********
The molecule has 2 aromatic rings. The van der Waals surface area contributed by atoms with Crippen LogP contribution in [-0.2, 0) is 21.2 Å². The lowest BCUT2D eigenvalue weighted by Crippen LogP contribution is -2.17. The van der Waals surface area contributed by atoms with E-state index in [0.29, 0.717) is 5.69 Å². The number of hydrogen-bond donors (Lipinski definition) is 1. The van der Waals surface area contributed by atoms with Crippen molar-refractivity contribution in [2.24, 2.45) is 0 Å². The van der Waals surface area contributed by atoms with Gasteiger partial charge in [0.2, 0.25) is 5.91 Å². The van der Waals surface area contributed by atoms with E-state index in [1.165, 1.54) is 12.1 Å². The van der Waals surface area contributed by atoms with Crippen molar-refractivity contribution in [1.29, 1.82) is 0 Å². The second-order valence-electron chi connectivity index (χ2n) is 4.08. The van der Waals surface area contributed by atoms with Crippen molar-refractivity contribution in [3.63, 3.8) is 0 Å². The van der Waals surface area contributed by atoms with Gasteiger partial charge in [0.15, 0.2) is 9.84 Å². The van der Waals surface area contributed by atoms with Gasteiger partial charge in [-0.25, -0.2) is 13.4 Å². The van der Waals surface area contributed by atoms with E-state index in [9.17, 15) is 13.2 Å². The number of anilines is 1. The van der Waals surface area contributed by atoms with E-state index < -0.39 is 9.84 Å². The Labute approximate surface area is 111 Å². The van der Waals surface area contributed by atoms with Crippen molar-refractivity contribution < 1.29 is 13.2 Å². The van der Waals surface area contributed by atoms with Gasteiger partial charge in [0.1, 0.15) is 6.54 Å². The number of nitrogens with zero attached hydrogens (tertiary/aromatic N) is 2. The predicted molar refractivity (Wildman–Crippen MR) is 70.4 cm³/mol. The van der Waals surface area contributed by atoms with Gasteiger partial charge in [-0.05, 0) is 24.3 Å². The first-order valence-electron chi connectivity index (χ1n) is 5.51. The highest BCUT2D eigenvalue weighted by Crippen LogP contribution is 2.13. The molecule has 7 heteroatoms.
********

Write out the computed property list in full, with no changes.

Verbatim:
The molecule has 2 aromatic rings. The van der Waals surface area contributed by atoms with Crippen LogP contribution in [-0.2, 0) is 21.2 Å². The lowest BCUT2D eigenvalue weighted by Crippen LogP contribution is -2.17. The van der Waals surface area contributed by atoms with E-state index in [0.29, 0.717) is 5.69 Å². The number of hydrogen-bond donors (Lipinski definition) is 1. The van der Waals surface area contributed by atoms with Crippen molar-refractivity contribution in [2.24, 2.45) is 0 Å². The van der Waals surface area contributed by atoms with Gasteiger partial charge in [0.2, 0.25) is 5.91 Å². The van der Waals surface area contributed by atoms with E-state index in [1.165, 1.54) is 12.1 Å². The van der Waals surface area contributed by atoms with Crippen molar-refractivity contribution in [1.29, 1.82) is 0 Å². The second-order valence-electron chi connectivity index (χ2n) is 4.08. The van der Waals surface area contributed by atoms with Crippen molar-refractivity contribution in [3.63, 3.8) is 0 Å². The van der Waals surface area contributed by atoms with Gasteiger partial charge in [0.15, 0.2) is 9.84 Å². The van der Waals surface area contributed by atoms with Gasteiger partial charge in [-0.25, -0.2) is 13.4 Å². The van der Waals surface area contributed by atoms with E-state index in [9.17, 15) is 13.2 Å². The number of anilines is 1. The van der Waals surface area contributed by atoms with E-state index < -0.39 is 9.84 Å². The Labute approximate surface area is 111 Å². The van der Waals surface area contributed by atoms with Crippen molar-refractivity contribution < 1.29 is 13.2 Å². The van der Waals surface area contributed by atoms with Gasteiger partial charge in [0.1, 0.15) is 6.54 Å². The number of nitrogens with zero attached hydrogens (tertiary/aromatic N) is 2. The predicted molar refractivity (Wildman–Crippen MR) is 70.4 cm³/mol. The van der Waals surface area contributed by atoms with Gasteiger partial charge in [-0.05, 0) is 24.3 Å². The first-order valence-electron chi connectivity index (χ1n) is 5.51. The highest BCUT2D eigenvalue weighted by Crippen LogP contribution is 2.13. The molecule has 7 heteroatoms.